Things improved temporarily. I took a week's holiday in Crete, thinking warm fresh air would help, and even flew to Japan with Tracey and the band to play ten days of concerts where I couldn't take deep enough breaths to sing all the words. But within another fortnight I was home again and in trouble. I went back and asked the chest specialist how serious he thought things were. He said four out of ten. I couldn't believe him. I was up to 3,200 mg of inhaled steroids a day.

At home we tried to keep the house scrupulously clean, vacuuming and dusting three times a week. We bought a special vacuum cleaner for asthmatics, as well as bedding and pillows that discouraged house dust mites. I bought my own peak-flow meter to monitor the strength and puffin my lungs and just watched my breath get shorter. I would flake out early in the evenings, my body gripped by lassitude and viral pains in my shoulders and my elbows. All day I would monitor my food intake, trying to find a pattern that might link my asthma with something I was eating. I avoided dairy produce, caffeine, red wine, shellfish, oranges and tomatoes. I tried supplements - multivitamins, evening primrose oil, garlic oil.

By May, all evening meals were leaving me wheezing badly. My eyes would be shot with blood for twenty or thirty minutes at a time. I would have fast furious sneezing attacks - repeated sneezes one after the other, bang, bang, bang, for four or five minutes. I took up the Alexander Technique to try to relax and to open my lungs a bit more. I had a few lessons and would finish supper by lying on the floor with my knees up, trying to calm the pounding in my chest, the palpitations in my arms and my flushed neck and face. Friends would come round and I'd say it was normal.

In the days running up to my electrocardiogram my asthma suddenly seemed to ease off. It was like a storm passing over. I thought maybe the homeopath's tablets were working, but on the afternoon before the test I had forty minutes of chest pain like never before. I called the chest specialist myself and told his secretary I had to see him. I thought it was an emergency. I'd pay privately. She fitted me in that evening. I went down with Tracey. The taxi-driver thought we must have just argued we were so quiet. We were both scared. The consultant was measured and calm. My distress seemed to make no impression on him, but he arranged a private chest X-ray and an ECG for first thing in the morning. That night at home I lay curled up in the middle of the bed and thought if I took one more breath my chest would burst open.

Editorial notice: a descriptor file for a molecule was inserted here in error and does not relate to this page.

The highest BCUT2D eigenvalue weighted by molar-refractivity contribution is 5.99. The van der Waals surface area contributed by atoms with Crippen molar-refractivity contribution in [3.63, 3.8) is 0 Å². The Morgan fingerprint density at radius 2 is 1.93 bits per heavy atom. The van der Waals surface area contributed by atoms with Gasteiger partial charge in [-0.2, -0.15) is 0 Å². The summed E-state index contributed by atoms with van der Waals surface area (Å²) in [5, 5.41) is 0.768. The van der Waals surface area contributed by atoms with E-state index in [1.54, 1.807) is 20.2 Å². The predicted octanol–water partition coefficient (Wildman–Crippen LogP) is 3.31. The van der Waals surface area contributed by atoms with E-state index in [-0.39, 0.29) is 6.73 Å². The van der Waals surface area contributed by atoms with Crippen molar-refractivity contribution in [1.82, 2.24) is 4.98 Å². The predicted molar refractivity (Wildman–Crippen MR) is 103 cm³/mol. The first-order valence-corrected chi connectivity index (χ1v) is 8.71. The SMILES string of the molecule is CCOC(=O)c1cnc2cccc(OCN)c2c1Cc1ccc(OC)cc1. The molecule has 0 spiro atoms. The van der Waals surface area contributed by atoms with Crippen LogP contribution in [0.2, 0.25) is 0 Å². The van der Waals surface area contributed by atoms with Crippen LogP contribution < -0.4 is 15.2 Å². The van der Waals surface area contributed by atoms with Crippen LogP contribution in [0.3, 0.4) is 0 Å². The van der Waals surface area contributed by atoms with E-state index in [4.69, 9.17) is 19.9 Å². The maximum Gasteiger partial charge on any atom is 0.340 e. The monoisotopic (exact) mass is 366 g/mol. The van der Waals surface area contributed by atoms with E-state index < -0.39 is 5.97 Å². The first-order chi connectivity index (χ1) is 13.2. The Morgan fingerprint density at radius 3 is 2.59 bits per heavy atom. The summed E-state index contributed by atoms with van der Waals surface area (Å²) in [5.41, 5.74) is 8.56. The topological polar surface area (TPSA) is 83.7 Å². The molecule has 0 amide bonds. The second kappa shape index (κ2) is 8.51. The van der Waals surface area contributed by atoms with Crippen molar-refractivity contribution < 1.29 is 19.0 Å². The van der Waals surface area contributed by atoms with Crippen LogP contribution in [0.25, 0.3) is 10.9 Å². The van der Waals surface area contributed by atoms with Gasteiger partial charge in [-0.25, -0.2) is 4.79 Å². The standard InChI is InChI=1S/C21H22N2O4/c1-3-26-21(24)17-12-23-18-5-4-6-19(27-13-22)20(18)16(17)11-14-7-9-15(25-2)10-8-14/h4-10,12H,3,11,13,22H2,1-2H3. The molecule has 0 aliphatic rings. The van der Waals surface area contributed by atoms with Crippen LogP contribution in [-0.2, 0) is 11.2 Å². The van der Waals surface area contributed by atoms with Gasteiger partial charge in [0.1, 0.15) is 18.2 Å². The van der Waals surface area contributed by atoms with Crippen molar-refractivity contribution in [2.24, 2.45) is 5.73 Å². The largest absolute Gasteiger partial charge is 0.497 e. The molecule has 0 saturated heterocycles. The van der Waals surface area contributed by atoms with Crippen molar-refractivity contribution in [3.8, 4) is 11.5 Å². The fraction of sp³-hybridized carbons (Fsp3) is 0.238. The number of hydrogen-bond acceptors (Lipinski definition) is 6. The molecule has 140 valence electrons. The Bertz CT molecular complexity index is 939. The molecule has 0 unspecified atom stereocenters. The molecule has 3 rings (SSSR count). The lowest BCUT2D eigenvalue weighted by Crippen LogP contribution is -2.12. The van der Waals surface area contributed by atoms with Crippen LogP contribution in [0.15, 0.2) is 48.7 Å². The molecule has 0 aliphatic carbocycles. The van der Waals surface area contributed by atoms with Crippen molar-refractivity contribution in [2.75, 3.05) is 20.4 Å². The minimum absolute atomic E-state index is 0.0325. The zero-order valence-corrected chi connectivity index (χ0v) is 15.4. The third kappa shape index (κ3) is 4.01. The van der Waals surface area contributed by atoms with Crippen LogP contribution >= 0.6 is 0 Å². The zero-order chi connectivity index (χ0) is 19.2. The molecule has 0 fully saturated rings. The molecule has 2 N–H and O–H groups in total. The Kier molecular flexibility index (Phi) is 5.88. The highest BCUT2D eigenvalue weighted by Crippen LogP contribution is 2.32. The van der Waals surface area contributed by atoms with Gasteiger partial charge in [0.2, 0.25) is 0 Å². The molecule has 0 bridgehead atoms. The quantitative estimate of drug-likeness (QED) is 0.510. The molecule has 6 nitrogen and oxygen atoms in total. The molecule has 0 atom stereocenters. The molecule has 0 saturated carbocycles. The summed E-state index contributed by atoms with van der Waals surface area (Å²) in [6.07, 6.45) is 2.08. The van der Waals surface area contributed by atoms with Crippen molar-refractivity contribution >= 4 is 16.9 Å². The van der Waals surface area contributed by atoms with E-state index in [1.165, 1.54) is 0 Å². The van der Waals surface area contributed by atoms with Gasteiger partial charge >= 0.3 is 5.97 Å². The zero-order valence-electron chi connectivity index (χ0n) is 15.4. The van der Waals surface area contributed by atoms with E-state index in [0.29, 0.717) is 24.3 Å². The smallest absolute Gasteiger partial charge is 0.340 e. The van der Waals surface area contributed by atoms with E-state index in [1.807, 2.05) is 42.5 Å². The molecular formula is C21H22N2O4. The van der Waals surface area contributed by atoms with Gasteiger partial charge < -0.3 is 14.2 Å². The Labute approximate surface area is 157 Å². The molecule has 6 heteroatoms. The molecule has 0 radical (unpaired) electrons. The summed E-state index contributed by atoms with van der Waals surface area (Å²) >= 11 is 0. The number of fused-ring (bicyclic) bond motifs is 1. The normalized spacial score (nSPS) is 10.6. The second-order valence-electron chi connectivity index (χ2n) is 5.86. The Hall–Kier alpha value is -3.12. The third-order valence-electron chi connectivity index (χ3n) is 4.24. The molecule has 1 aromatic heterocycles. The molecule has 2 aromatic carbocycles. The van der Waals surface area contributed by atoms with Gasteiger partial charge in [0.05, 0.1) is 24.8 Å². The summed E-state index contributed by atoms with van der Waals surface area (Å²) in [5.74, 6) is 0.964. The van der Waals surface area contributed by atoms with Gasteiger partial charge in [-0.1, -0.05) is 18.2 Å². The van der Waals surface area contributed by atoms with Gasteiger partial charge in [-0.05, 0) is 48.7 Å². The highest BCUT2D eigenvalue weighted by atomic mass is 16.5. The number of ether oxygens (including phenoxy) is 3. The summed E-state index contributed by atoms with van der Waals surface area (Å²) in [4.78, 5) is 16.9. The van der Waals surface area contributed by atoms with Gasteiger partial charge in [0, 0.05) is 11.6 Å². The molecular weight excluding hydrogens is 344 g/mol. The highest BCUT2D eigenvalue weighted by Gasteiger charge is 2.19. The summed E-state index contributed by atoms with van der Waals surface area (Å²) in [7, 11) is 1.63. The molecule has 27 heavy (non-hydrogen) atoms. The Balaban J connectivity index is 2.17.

Even so, looking back on that morning at the London Clinic I couldn't help thinking I was being wheeled fully clothed to a waiting ambulance for the wrong reasons. A heart attack seemed so removed from my experience and, moreover, the homeopath had said I'd get worse before I got better. I was a young man, a treatable asthmatic, not an old man with a weak heart. A bed had been found for me in the Coronary Care Unit at Westminster Hospital. The unit at my local hospital, the Royal Free, was full, with three waiting. Coronary Care? How old was I? It must be a mistake. Cruising through central London I felt bewildered. The ambulance man asked if I felt OK. I said I supposed so. It was summer outside. Tracey was on her way.

When we arrived it was midday. The place was humming with people. I was checked in by a receptionist and left against the wall by the men's loo.

'You be all right?' said the ambulance man as he was going.

'Yes. What now?'

'Don't try and get up. Sit quiet and someone will be down in a minute. Take it easy.'

He left.

Take it easy. Don't try and get up. I sat calmly in the wheelchair, expecting a seizure at any moment. He'd left me facing the wall. I felt humiliated. Disabled. A pool of water was seeping from under the loo door.

A nurse came for me. Up on the heart unit I was told to get undressed 'slowly' and to he down 'gently'. Curtains were pulled round the bed. It was close and hot. I listened to voices, and watched the feet below the curtain as they hustled back and forth. A male nurse in a white tunic arrived with a trolley and another ECG machine. He took out a yellow Bic razor and began shaving little tufts off my chest with no water or soap. I was fitted up with half a dozen suckers, each wired into a multicore leading to the machine. I thought of little toy bows and arrows. Some of the suction pads wouldn't stick, so a bit more hair was shaved off. I could feel my heart beating. I kept thinking I could hear it stopping.

Tracey arrived. She had my soft grey shorts in a carrier bag. We sat behind the curtain. She had chased me across town, arriving at the London Clinic expecting a calm chat with a doctor only to be told I'd just been taken to Westminster Hospital in an ambulance.